“Sometimes day and night reverse. Sometimes up goes down and down goes up, and love turns into hate, and the things you counted on get washed out from under your feet, leaving you pedaling in the air.”
New York Times bestselling author Lauren Oliver delivers a gripping story about two sisters inexorably altered by a terrible accident.
Dara and Nick used to be inseparable, but that was before the accident that left Dara's beautiful face scarred and the two sisters totally estranged. When Dara vanishes on her birthday, Nick thinks Dara is just playing around. But another girl, nine-year-old Madeline Snow, has vanished, too, and Nick becomes increasingly convinced that the two disappearances are linked. Now Nick has to find her sister, before it's too late.
In this edgy and compelling novel, Lauren Oliver creates a world of intrigue, loss, and suspicion as two sisters search to find themselves, and each other.
Ever since reading Before I Fall and Delirium I've known that Lauren Oliver is capable of delivering the feels. Yet, I never expected Vanishing Girls to make me as emotional as it did. I sat down to read this novel expecting an exciting mystery but I got so SO much more than that. The characters, the plot, the writing, basically everything was so well-done that Lauren Oliver scored a place on my auto-buy list.
The most important and amazing part of Vanishing Girls was definitely the relationship of the two sisters. Being an only child usually makes it somewhat hard for me to relate to sisters/brothers but I had absolutely no reason to fear this novel. Dara and Nick's relationship was so complex and beautifully written that I'm sure everyone will easily be able to get invested in their story and understand them.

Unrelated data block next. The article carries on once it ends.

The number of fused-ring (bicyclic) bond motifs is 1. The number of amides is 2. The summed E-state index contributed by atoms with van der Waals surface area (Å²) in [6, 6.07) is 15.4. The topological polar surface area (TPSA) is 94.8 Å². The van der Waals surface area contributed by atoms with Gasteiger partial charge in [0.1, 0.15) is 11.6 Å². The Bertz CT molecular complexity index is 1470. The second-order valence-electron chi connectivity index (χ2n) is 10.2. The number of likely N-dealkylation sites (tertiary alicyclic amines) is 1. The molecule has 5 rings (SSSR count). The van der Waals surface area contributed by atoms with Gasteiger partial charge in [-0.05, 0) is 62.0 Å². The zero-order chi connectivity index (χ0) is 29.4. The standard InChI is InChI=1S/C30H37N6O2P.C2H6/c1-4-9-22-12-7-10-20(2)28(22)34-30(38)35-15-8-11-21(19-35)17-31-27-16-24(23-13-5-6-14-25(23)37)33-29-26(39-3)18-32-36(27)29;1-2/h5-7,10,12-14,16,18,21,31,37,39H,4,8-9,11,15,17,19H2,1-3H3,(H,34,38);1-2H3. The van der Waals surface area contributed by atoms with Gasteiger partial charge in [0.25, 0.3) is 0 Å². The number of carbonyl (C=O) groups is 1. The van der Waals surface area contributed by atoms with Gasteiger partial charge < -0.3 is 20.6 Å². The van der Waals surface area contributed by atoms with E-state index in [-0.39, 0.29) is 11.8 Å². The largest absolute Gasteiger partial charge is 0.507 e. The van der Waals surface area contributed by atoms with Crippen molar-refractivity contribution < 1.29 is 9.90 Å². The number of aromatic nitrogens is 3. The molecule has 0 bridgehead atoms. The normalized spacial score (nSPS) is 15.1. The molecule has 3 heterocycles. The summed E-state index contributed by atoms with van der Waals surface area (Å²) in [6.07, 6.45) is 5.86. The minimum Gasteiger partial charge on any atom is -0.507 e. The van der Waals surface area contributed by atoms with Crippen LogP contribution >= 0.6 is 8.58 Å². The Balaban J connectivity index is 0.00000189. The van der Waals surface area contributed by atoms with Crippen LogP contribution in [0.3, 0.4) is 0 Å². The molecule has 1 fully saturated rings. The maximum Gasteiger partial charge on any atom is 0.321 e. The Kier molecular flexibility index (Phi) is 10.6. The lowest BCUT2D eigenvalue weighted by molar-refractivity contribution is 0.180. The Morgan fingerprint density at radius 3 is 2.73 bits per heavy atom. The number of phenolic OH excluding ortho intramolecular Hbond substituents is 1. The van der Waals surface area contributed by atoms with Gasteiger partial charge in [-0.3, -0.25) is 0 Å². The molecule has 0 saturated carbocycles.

"I love you. Mom loves you. Dad loves you."
"That doesn't count. You guys have to love me. It's practically illegal not to. You probably just love me so you won't go to jail."
Nick, the older sister, is the smart one. The one who brings home great grades and makes her parents proud. Dara is her exact opposite. She's the outgoing one. The confident one who has lots of friends and uses school as a place to interact with them, rather than for learning. However different they sound, they have one huge thing in common: both of them think that the other is better. Despite this, they managed to stay best friends until the rivalry between them gotten to the point where Dara did something unforgivable and everything fell apart.
"That’s what life is, pretty much: full of holes and tangles and ways to get stuck. Uncomfortable and itchy. A present you never asked for, never wanted, never chose. A present you’re supposed to be excited to wear, day after day, even when you’d rather stay in bed and do nothing."
Usually, when the the main characters are so drastically different in a novel I have a hard time understanding both of them, but thanks to the alternating point of views I was able to relate to both sisters. Yes, they both did things that weren't fair or nice - especially Dara - but they felt so real, so relatable that I couldn't not like them.
“I guess that's the really nice thing about disappearing: the part where people look for you and beg you to come home.”
I did not guess the ending, I was super-far from guessing the ending, to be honest. I'm not saying it can't be guessed because it definitely can, it's not that original, yet I think it was a perfect fit for this story. I found myself nodding in agreement because looking back everything fell into place and just made so much sense. I'm really looking forward to rereading this novel because I don't think I remember every single sign that pointed into this direction. Upon finishing the book I had mixed feelings. On one hand, that ending was super-satisfying but... it broke my heart into a million pieces.
Taken from giphy.com
This book was everything I wanted and even more. The only 'problem' I had was that the mystery started a bit later than I would have preferred, but then it kicked in with such a force and with so many questions that I simply couldn't be bothered. The characters were relatable and so very real and I loved each and every one of them. The writing was exceptional, with perfect descriptions. Basically, Vanishing Girls was pure perfection.
Recommended for anyone who feels up to an emotional mystery novel with realistic portrayal of two sister's relationship and with an ending that'll leave you wanting to go back and study every turning point of the novel carefully.
The story idea: 4/5
The realization of the story: 5/5
The characters: 5/5
The cover: 5/5
Enjoy factor: 5/5